The most comprehensive single-cell spatial map of breast cancer so far
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Nature Sub-Journal: The most comprehensive single-cell spatial map of breast cancer so far
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Nature Sub-Journal: The most comprehensive single-cell spatial map of breast cancer so far.
The tumor heterogeneity of breast cancer is extremely large, and these cells with different functions are very important in determining the cause and treatment plan.
Studies have found that tumor-infiltrating lymphocytes (TIL) are biomarkers that respond well to neoadjuvant chemotherapy, while tumor-associated macrophages (TAM) are associated with poor prognosis and are new targets for cancer immunotherapy.
In addition, mesenchymal cells have also become important regulators of drug resistance, driving metastasis and anti-tumor immunity. However, the definite subclass of these cells is currently unclear.
Single-cell RNA sequencing (scRNA-seq) comprehensively and systematically map the cell map of tumors, revealing cell biology, disease etiology, and drug response.
Studies have applied scRNA-seq to human breast cancer to reveal the continuous differentiation status in TILs, the role of tissue-resident lymphocytes in triple-negative breast cancer (TNBC), and the chemotherapy resistance of tumor cells in TNBC.
There is an urgent need for a more detailed high-resolution breast cancer cell atlas to further determine the classification of breast cancer, identify cell heterogeneity and their interactions, and determine cell differentiation events.
On September 6, 2021, the research team of the Garvan Institute of Medical Research in Australia published a research paper entitled: A single-cell and spatially resolved atlas of human breast cancers in the sub-Journal Nature Genetics.
The research developed a single-cell method based on inherent subtype classification (SCSubtype) to reveal the heterogeneity of recurrent tumor cells, providing the most comprehensive picture of breast cancer cells to date.
The study found a new population of PD-L1/PD-L2+ macrophages related to clinical outcomes. Mesenchymal cells are divided into three distinct subgroups.
The spatial transcriptome reveals the interaction between stromal cells and immune cells, and provides unique insights into anti-tumor immune regulation.
The deconvolution of a large breast cancer cohort using single-cell characteristics divides the stages into nine “ecotypes”, which have unique cell composition and clinical results.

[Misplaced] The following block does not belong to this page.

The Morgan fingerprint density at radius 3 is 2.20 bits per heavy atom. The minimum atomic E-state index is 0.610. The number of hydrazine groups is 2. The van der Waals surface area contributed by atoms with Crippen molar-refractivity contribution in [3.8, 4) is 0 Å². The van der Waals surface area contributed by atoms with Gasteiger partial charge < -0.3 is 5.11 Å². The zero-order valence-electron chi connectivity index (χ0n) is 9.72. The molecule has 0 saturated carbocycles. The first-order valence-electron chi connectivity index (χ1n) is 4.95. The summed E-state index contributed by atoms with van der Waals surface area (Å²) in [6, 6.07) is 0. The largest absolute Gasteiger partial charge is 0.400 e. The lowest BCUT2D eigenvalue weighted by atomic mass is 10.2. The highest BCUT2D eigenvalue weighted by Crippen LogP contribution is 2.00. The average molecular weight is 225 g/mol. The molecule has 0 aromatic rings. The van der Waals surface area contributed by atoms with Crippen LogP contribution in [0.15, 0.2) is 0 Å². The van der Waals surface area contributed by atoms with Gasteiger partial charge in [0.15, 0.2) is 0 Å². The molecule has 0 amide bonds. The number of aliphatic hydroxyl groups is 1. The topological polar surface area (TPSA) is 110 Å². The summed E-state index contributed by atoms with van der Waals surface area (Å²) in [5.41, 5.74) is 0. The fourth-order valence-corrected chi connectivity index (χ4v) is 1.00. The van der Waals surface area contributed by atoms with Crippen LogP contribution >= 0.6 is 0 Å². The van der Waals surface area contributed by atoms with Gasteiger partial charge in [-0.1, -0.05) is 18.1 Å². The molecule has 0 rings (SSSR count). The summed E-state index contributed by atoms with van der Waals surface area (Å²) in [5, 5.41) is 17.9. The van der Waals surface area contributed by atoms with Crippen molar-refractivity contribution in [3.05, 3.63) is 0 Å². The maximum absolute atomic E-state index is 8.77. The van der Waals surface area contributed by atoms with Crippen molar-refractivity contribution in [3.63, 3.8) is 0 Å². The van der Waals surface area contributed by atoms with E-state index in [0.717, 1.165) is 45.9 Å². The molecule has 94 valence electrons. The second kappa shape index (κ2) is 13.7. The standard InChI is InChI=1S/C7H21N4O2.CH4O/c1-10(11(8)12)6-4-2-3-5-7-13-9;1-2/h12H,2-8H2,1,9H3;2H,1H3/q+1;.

First, in order to clarify the cell structure of breast cancer, the research team analyzed three common clinical subtypes (estrogen receptor positive, ER+; human epidermal growth factor receptor 2 positive, HER2+; triple negative breast cancer, using scRNA-seq). TNBC) 26 cases of primary tumors, and identified a type of malignant epithelial cells.
Based on extensive transcriptome analysis using PAM50 gene signatures, breast cancer is divided into five intrinsic molecular subtypes. However, the function of breast cancer molecular subtypes at the individual cell level is still unclear. So the research team developed a method compatible with scRNA-seq for intrinsic molecular subtype typing—SCSubtype.
The results show that SCSubtype can reveal cell heterogeneity, correctly identify malignant cells, and has higher specificity than batch and scRNA-seq.
Next, the research team studied the biological pathways that drive intratumoral transcriptional heterogeneity (ITTH) and generated 574 ITTH gene signatures. These gene characteristics identified seven gene modules (GMs) with different functional characteristics.
GMs also revealed the heterogeneity of tumor cells. In general, the analysis of SCSubtype and GMs provides a complementary new method for ITTH classification and further proves the great heterogeneity of tumor cells.
In order to examine the microenvironment of breast tumors with high resolution, the research team reclassified immune cells and stromal cells, and identified 18 T cells, congenital lymphocyte clusters and 13 myeloid cell clusters in patients, and 5 Three kinds of cancer fibroblast cell clusters, three kinds of endothelial cell clusters and three kinds of parietal cell clusters.
Immune cell clusters are qualitatively different between different clinical subtypes, indicating that the most suitable targeting strategy needs to be formulated according to different clinical subtypes.
They also found similar stromal cell clusters in different breast cancer subtypes and normal breast tissue samples, indicating that stromal cell clusters may be resident cell types that undergo remodeling in the tumor environment.
Spatial transcriptome analysis shows that related cell clusters of different clinical subtypes are mutually exclusive in spatial arrangement. Finally, based on the single-cell results and the large breast cancer cohort, the research team performed a cluster analysis.
The results showed that the nine tumor clusters have similar cell composition, which is called “ecotype”. These ecotypes are shown to be related to tumor subtypes, SCSubtype cell distribution and the diversity of main cell types, and there are obvious differences in prognosis between ecotypes.
In general, this work defines the cellular atlas of breast cancer at three levels—single-cell RNA sequencing, spatial transcriptome and immunophenotype, revealing a new immunophenotype of breast cancer, and a comprehensive classification of breast cancer. Cell models provide an important basis.
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